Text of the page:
July 31, 2020
As of July 12, there have been 142,231 confirmed COVID-19 cases and 38,518 deaths in nursing homes.[i] For this reason, CMS recently called nursing homes “ground zero for COVID-19” and announced enhanced survey activities and enforcement related to COVID-19 and infection control in nursing home facilities.[ii] For a comprehensive summary of these new survey and enforcement rules, see our recent article, CMS Directs Increased Nursing Facility Survey Activity and Penalties Related to COVID-19 and Infectious Control.
As a result of this increased enforcement, since March 4, 2020, CMS and state inspectors have conducted over 8,300 surveys.[iii]
The stakes are thus higher than ever with respect to nursing facilities’ compliance with infection control requirements. Preparing for increased COVID-19 survey activity, which can also mitigate COVID-19 risk in a facility, can be aided by a number proactive steps.
Going Back to Basics: Understanding the CMS infection control requirements
As an initial step, nursing facilities can be proactive by refreshing their staff’s understanding of the CMS requirements for infection control.
Nursing facilities participating in the Medicare program are required to establish and maintain an infection prevention and control program (“IPCP”). A detailed summary of the CMS IPCP requirements are available at 42 C.F.R. § 483.80 and the corresponding sections of the CMS survey guidance available at CMS State Operations Manual, Appendix PP – Guidance to Surveyors for Long Term Care Facilities here. Ongoing staff training and compliance oversight related to these CMS requirements can help ensure the facility has a robust IPCP.
Keeping up to Date with Resources from Government Agencies
The facility’s infection control team should keep up to date with COVID-19 resources available from CMS, the Centers for Disease Control and Prevention (“CDC”), and state health agencies.
CDC Tools and Guidance
The CDC has a centralized COVID-19 guidance webpage for nursing facilities, Preparing for COVID-19 in Nursing Facilities available here. Among the CDC’s recommendations for nursing homes is for facilities to assign at least one individual with infection prevention and control (“IPC”) to provide on-site management of COVID-19 prevention and response activities. This recommendation is based on the “breadth of activities for which an IPC program is responsible, including developing IPC policies and procedures, performing infection surveillance, providing competency-based training of [healthcare personnel], and auditing adherence to recommended IPC practices.” A CDC training course related to management of an IPC program is available. Click here to learn more.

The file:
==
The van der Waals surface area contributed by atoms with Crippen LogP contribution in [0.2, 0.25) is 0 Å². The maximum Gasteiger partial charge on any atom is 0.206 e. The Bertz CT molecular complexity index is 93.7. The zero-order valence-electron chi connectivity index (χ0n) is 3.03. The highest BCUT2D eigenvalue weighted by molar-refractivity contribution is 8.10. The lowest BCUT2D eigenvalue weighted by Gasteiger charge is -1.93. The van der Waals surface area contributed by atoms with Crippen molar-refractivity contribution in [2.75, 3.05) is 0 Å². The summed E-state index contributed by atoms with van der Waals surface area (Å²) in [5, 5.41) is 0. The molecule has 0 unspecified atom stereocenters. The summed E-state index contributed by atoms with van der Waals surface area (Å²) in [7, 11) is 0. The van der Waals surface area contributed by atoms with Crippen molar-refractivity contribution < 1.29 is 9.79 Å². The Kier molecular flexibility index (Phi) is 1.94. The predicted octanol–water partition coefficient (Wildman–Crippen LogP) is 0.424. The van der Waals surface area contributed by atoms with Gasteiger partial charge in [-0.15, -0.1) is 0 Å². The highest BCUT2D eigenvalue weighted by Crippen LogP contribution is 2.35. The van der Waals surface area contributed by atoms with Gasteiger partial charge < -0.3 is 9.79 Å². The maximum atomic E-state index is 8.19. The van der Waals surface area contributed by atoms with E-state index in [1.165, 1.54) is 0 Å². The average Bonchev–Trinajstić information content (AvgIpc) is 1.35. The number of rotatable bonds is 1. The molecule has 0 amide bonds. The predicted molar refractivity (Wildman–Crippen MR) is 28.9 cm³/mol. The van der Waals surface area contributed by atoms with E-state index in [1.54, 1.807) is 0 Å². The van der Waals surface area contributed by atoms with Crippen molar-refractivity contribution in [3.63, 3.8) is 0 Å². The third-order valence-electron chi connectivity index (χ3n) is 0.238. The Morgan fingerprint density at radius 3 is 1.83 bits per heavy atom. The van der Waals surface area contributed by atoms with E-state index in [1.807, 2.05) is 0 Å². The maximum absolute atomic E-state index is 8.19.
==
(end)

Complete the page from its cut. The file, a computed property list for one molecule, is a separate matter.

The CDC has also developed a COVID-19 “Infection Prevention and Control Assessment Tool for Nursing Homes Preparing for COVID-19." The CDC tool outlines the following five key strategies:
- Keeping COVID-19 out of the facility
- Identifying infections as early as possible
- Preventing spread of COVID-19 in the facility
- Assessing and optimizing personal protective equipment (PPE) supplies
- Identifying and managing severe illness in residents with COVID-19
The six areas assessed in the CDC Tool includes:
- Visitor restriction
- Education, monitoring, and screening of healthcare personnel
- Education, monitoring, and screening of residents
- Ensuring availability of PPE and other supplies
- Ensuring adherence to recommended infection prevention and control (IPC) practices
- Communicating with the health department and other healthcare facilities
CMS’ infection control requirements often incorporate by reference federal and state guidelines. Regularly consulting these and other resource materials will help ensure the facility stays up-to-date with applicable COVID-19 guidelines. A time line of all CMS announcements and releases from February 6, 2020 to July 14, 2020 with links is available here.
CMS issued survey-specific guidance on COVID-19 Focused Surveys for Nursing Facilities in March that provides a survey tool with a checklist of issues surveyors will be evaluating during focused infection control surveys. Although some of the survey prioritization requirements in this CMS pronouncement were temporary, much of the guidance, including the survey tool, remains current.
Additionally, CMS issued an updated survey tool and guidance in May related to mandatory COVID-19 reporting and notifications which is you can find here. The COVID-19 Focused Survey tool located within this May 6, 2020 guidance and also here, will not only be used by surveyors, but is intended to be a tool nursing facilities can use to perform self-assessments.
Another source of helpful tools and information for nursing facilities is state-specific guidance from state health agencies. As an example, the authors of this article are located in South Carolina, and the South Carolina Department of Health and Environmental Control has a robust resource website page.
In conclusion, although enhanced enforcement related to COVID-19 and infection control in nursing facilities is here, there are many tools available to help nursing facilities develop a systematic approach to infection control which can mitigate survey risk and can help keep nursing facility residents and staff safe from infectious disease.
[ii] June 1, 2020 letter to State Survey Agency Directors QSO-20-12-All at https://www.cms.gov/files/document/qso-20-31-all.pdf.